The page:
a + b

Addition of numeric quantities a and b


a - b

Subtraction of numeric quantity b from a


a * b

Multiplication of numeric quantities a and b


a / b

Division of numeric quantity a by b


a % b

Modulus, or remainder, from dividing a by b


a ^ b

Exponential operator, the value of a to the power of b


|/ a

Square root of a


||/ a

Cube root of a



Factorial of a


!! a

Factorial prefix, factorial of a, different only in syntactic placement from !


@ a

Absolute value of a

As an example of mathematical operators in the target list, the statement in Example 5-9 takes the retail price for each book and divides the cost with the / operator in order to determine the profit margin. This value is then typecast to a truncated numeric value with only two digits of precision. Finally, the integer constant 1 is subtracted from the division result, to yield only the percentage points over 100.

Example 5-9. Using Mathematical Operators

booktown=# SELECT isbn,
booktown-#        (retail / cost)::numeric(3,2) - 1 AS margin
booktown-#        FROM stock
booktown-#        ORDER BY margin DESC
booktown-#        LIMIT 4;
    isbn    | margin
 0451457994 |   0.35
 0760720002 |   0.33
 0451198492 |   0.30
 0441172717 |   0.29
(4 rows)

Notice that the column name is temporarily aliased to margin by using the AS keyword. Remember that the column name created by the AS keyword is a temporary name, and used only for the duration of the query.

Numeric comparison operators

Comparison operators are used to compare values of types such as integer or text to one another, but they will always return a value of type boolean. These operators are most commonly used in the WHERE clause, but may be used anywhere in a SQL statement where a value of type boolean would be valid.

Table 5-5 shows the available comparison operators.

Table 5-5. Comparison Operators


Less-than, returns true if the value to the left is smaller in quantity than the value to the right


Greater-than, returns true if the value to the left is greater in quantity than the value to the right


Less-than or equal-to, returns true if the value to the left is smaller, or equal to, in quantity than the value to the right


Greater-than or equal-to, returns true if the value to the left is greater, or equal to, in quantity than the value to the right


Equal-to, returns true if the values to the left and right of the operator are equivalent

<> or !=Not-equal, returns true if the values to the left and right of the operator not equivalent


The <> operator exists as an alias to the != operator, for functional compatibility with other SQL-capable database implementations. They are effectively identical.

For an example of mathematical comparison operator usage, observe Example 5-10. The query involved uses the <= operator first, to check if the retail value is less-than or equal-to 25. Subsequently, the != operator is employed with the AND keyword to ensure that only books which are in stock (whose stock value are not equal to 0) are returned.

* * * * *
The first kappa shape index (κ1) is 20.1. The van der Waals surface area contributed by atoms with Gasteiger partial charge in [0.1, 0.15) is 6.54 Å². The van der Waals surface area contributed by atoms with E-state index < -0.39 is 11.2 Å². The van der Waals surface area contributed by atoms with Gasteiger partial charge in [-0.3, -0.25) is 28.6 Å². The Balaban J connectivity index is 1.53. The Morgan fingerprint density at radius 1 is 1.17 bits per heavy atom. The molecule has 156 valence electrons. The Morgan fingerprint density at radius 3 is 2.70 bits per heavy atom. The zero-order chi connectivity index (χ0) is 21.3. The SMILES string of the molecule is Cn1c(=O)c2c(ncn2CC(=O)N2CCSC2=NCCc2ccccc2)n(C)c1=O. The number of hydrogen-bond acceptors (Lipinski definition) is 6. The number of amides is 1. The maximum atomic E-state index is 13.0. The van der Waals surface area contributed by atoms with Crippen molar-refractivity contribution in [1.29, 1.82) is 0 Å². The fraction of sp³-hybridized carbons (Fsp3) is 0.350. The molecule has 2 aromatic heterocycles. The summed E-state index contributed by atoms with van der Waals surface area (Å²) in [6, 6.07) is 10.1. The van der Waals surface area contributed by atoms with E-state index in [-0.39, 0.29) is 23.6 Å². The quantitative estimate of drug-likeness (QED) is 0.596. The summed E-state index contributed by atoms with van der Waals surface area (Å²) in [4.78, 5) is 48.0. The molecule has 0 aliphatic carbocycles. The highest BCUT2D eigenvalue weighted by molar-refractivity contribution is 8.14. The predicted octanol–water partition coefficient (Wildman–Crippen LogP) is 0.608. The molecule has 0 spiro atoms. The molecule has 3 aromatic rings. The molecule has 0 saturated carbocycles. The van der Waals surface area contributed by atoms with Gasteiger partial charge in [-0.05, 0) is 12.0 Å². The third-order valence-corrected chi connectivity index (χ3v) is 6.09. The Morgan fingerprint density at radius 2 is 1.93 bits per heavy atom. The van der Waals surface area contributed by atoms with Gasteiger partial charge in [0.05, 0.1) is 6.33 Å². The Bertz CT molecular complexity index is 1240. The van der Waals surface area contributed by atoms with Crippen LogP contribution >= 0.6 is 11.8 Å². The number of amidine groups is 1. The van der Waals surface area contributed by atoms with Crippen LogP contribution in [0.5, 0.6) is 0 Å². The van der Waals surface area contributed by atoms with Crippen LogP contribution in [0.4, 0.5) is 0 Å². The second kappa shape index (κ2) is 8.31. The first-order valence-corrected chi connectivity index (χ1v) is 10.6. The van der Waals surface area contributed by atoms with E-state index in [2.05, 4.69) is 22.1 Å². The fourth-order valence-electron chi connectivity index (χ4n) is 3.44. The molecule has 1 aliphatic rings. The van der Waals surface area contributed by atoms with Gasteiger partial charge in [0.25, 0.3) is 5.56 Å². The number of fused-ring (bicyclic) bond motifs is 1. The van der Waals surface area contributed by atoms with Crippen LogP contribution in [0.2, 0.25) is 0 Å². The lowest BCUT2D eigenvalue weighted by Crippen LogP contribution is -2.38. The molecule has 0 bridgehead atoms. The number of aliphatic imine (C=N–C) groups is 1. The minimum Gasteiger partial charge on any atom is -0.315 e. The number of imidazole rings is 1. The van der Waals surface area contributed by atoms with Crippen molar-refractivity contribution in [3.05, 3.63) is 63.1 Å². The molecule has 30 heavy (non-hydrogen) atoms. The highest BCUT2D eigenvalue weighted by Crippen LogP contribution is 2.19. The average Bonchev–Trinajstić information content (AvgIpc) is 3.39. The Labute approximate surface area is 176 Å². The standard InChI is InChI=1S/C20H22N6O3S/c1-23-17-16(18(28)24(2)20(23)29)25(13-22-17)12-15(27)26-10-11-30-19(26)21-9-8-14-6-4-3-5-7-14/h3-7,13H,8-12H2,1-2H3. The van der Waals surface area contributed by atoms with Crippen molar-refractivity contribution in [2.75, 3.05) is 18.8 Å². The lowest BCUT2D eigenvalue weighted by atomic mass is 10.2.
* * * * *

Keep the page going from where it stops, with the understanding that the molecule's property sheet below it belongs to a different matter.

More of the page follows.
Example 5-10. Using Comparison Operators

booktown=# SELECT isbn, stock
booktown-#        FROM stock
booktown-#        WHERE retail <= 25
booktown-#        AND stock != 0;
    isbn    | stock
 0441172717 |    77
 0590445065 |    10
 0679803335 |    18
 0760720002 |    28
 0929605942 |    25
 1885418035 |    77
(6 rows)

Numeric comparison keywords

The BETWEEN keyword (sometimes called an operator) provides the ability to check a value for existence within a range of values. For instance, Example 5-11 shows a SELECT statement which looks for books with cost between 10 and 17 dollars.

Example 5-11. Using BETWEEN

booktown=# SELECT isbn FROM stock
booktown-#        WHERE cost BETWEEN 10 AND 17;
(3 rows)

You can achieve the same output using the less-than or equal-to operator (<=) in conjunction with the greater-than or equal-to (>=) operator. You can see an example of this in Example 5-12.

Example 5-12. Operator Equivalents to BETWEEN

booktown=# SELECT isbn FROM stock
booktown-#        WHERE cost >= 10 AND cost <= 17;
(3 rows)

The BETWEEN syntax simply adds to the readability of an SQL statement. Since both the keyword and operator forms are equally valid to PostgreSQL, it's mostly a matter of user preference.

Binary operators

Binary operators perform bitwise operations on the literal bits of a bit string or integer. These operators may affect integer values, or directly on bit string values. Each of PostgreSQL's binary operators are described in Table 5-6.

Table 5-6. Bit String Operators



a & b

Binary AND between bit string values of a and b (which may be provided as integers)


a | b

Binary OR between bit string values of a and b (which may be provided as integers)


a # b

Binary XOR between bit string values of a and b (which may be provided as integers)


~ b

Binary NOT, returns the inverted bit string of b


b << n

Binary shifts b to the left by n bits


b >> n

Binary shifts b to the right by n bits

Example 5-13 demonstrates shifting a numeric value, and its equivalent bit string, two bits to the right with the >> operator. It also demonstrates the use of the bittoint4() function, described in the section called Functions.

Example 5-13. Shifting Bit Strings

booktown=# SELECT b'1000' >> 2 AS "8 shifted right",
booktown-#        bittoint4(b'1000' >> 2) AS integer,
booktown-#        8 >> 2 AS likewise;
 8 shifted right | integer | likewise
 0010            |       2 |        2
(1 row)


When shifting bit strings, the original length of the string does not change, and any digits pushed either to the left or right of the bit string will be truncated. When using &, |, or #, the bit strings operated on must be of equal length in order to properly compare each bit on a one-to-one basis.

Logical Operators

The AND, OR and NOT keywords are PostgreSQL's Boolean operators. They are commonly used to join or invert conditions in a SQL statement, particularly in the WHERE clause and the HAVING clause.

Table 5-7 illustrates the boolean values returned for the AND, OR, and NOT keywords, with each possible value for a boolean field (true, false, or NULL).